The Responsible Use of Medicines in Agriculture Alliance (RUMA) has issued a statement in response to the recent UK One Health Report. The statement is as follows:
We welcome the UK One Health Report antibiotic use and antibiotic resistance in animals and humans” report published today (31 January), a long-awaited review of how human and veterinary medicine in the UK have progressed since 2013 on the One Health challenge of antimicrobial resistance.
In farming, cutting the risk of resistance developing within veterinary medicine is a primary goal as we need to preserve the antibiotics we have to ensure we can continue to treat disease and – in doing so – safeguard animal health and welfare and food safety.
However, we also need to ensure that risk to human health arising from the use of antibiotics in farm animals is kept to a minimum.
We are pleased by the progress in both these areas from measures introduced to improve stewardship, pioneered by the poultry meat sector in 2012 and implemented progressively by other sectors from 2015 onwards.
This has resulted in a 35% reduction in total tonnes of antibiotics sold for use in all UK animals, which includes farm animals, pets and horses, and a halving in use of highest priority Critically Important Antibiotics (HP-CIAs).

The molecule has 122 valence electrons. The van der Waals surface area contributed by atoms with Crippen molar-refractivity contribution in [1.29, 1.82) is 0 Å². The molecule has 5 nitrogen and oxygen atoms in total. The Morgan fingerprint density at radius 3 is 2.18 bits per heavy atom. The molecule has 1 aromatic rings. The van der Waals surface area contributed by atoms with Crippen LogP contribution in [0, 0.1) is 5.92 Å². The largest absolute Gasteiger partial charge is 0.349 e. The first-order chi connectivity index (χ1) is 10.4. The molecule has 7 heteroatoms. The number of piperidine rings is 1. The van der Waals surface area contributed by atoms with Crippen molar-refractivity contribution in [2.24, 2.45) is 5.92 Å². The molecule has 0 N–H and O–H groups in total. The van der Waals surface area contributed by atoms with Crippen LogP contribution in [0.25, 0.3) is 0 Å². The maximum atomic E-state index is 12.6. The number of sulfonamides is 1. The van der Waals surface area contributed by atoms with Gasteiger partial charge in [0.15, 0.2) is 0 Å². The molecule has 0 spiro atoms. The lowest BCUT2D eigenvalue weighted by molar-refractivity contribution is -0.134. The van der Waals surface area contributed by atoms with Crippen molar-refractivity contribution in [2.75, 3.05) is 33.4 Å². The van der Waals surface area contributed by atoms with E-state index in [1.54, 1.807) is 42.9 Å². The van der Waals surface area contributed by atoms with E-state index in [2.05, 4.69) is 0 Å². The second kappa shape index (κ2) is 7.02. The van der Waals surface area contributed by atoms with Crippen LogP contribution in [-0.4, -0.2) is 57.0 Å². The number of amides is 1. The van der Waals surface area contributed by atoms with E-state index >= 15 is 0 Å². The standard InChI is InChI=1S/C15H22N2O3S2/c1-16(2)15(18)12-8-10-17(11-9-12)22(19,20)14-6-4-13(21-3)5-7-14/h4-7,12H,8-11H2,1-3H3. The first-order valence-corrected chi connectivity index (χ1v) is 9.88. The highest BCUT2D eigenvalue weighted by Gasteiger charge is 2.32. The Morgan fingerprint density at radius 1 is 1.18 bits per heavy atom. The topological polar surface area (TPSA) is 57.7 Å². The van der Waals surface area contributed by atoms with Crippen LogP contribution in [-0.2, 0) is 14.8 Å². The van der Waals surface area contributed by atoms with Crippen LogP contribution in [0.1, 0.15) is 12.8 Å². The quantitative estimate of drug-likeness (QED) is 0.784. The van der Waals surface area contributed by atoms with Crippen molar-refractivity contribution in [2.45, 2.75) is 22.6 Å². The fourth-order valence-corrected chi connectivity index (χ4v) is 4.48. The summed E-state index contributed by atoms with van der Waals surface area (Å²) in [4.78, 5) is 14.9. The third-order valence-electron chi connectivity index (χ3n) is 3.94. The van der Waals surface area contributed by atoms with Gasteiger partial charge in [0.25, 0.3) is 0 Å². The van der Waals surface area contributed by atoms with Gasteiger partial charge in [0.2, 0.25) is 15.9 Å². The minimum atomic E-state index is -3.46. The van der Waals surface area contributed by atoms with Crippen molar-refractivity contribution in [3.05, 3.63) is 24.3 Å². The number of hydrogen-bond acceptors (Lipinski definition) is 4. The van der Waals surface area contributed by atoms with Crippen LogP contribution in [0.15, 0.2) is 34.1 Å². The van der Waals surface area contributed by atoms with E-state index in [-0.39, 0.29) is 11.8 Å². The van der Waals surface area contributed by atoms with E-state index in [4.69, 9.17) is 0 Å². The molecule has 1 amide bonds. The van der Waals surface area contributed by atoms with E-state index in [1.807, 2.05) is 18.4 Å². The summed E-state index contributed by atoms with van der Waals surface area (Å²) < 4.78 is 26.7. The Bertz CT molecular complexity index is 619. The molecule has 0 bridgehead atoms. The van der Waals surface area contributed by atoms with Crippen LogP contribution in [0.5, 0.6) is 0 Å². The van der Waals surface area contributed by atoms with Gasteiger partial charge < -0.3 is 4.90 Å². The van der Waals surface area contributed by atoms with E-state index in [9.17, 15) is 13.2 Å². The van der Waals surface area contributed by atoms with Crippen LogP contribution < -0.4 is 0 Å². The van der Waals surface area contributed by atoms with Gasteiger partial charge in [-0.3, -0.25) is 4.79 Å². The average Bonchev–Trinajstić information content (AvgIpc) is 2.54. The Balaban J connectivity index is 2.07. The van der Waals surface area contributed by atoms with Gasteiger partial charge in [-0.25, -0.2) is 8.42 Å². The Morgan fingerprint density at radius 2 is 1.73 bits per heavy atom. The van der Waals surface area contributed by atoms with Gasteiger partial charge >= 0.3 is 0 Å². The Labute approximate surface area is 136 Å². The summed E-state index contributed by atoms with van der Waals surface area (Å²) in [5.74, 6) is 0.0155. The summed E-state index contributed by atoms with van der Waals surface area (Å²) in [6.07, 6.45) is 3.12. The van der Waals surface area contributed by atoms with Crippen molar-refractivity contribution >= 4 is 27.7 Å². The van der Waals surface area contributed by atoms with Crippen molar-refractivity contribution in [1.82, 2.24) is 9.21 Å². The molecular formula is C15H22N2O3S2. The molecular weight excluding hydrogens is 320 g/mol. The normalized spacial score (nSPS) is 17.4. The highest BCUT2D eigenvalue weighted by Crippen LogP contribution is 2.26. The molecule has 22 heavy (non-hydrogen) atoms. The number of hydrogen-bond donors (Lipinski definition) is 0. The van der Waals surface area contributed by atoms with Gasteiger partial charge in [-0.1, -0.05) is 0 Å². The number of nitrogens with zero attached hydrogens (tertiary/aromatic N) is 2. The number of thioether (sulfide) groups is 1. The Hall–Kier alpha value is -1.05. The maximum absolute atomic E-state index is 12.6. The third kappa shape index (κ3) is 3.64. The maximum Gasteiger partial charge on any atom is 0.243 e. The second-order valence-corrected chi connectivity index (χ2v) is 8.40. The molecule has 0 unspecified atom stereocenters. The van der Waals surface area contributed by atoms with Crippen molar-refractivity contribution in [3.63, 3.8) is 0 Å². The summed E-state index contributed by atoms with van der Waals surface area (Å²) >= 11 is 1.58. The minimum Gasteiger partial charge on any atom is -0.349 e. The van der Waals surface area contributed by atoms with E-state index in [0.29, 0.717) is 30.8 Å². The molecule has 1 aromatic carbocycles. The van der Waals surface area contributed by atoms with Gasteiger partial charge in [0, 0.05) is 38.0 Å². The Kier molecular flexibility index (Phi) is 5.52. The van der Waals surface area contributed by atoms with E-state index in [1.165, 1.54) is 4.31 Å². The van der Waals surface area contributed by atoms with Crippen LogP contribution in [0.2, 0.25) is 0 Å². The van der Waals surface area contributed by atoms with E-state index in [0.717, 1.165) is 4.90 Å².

This means that in 2013, 45% of antibiotics in the UK were used to treat all animals. In 2017, it fell to 36%. Overall, 26% of total tonnes used in people and animals was specifically for food-producing animals. Furthermore, out of the total tonnes of HP-CIAs used to treat diseases in humans and animals, 22% was used in animals in 2013 and 11% in 2017.
The result is that when tonnage is corrected by bodyweight of humans and animals, the use of antibiotics was higher in humans than in food-producing animals with 123mg/kg and 37mg/kg respectively. Both sectors have reduced their use between 2013 and 2017, by 9% in people and 40% in food producing animals.
As the main objective of lowering antibiotic use is to reduce the opportunities for resistance to develop, it is also good news that overall the report shows we are seeing a reduction in the level of resistance to critical antibiotics in zoonotic bacteria from food-producing animals and retail meat.
There is more to do, including delivering the sector-specific targets set by industry by 2020, but this report will be well-received by the farming sectors as it shows that their efforts are bearing fruit.